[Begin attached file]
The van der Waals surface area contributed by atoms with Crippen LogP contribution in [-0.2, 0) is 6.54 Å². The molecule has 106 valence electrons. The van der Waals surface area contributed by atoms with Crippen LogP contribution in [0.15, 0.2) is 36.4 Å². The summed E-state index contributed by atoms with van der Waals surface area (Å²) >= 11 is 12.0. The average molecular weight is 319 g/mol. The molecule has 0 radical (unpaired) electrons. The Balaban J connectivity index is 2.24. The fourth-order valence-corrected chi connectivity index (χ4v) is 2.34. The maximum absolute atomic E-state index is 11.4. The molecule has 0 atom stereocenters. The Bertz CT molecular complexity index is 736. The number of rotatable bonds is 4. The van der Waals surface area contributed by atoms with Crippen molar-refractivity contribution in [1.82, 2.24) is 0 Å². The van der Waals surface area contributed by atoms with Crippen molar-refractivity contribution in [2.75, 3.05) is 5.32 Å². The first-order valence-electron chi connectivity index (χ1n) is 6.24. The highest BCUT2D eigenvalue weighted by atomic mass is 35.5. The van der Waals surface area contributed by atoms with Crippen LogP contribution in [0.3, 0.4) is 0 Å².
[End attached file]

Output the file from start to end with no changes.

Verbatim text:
The van der Waals surface area contributed by atoms with Crippen LogP contribution in [-0.2, 0) is 6.54 Å². The molecule has 106 valence electrons. The van der Waals surface area contributed by atoms with Crippen LogP contribution in [0.15, 0.2) is 36.4 Å². The summed E-state index contributed by atoms with van der Waals surface area (Å²) >= 11 is 12.0. The average molecular weight is 319 g/mol. The molecule has 0 radical (unpaired) electrons. The Balaban J connectivity index is 2.24. The fourth-order valence-corrected chi connectivity index (χ4v) is 2.34. The maximum absolute atomic E-state index is 11.4. The molecule has 0 atom stereocenters. The Bertz CT molecular complexity index is 736. The number of rotatable bonds is 4. The van der Waals surface area contributed by atoms with Crippen molar-refractivity contribution in [1.82, 2.24) is 0 Å². The van der Waals surface area contributed by atoms with Crippen molar-refractivity contribution in [2.75, 3.05) is 5.32 Å². The first-order valence-electron chi connectivity index (χ1n) is 6.24. The highest BCUT2D eigenvalue weighted by atomic mass is 35.5. The van der Waals surface area contributed by atoms with Crippen LogP contribution in [0.3, 0.4) is 0 Å².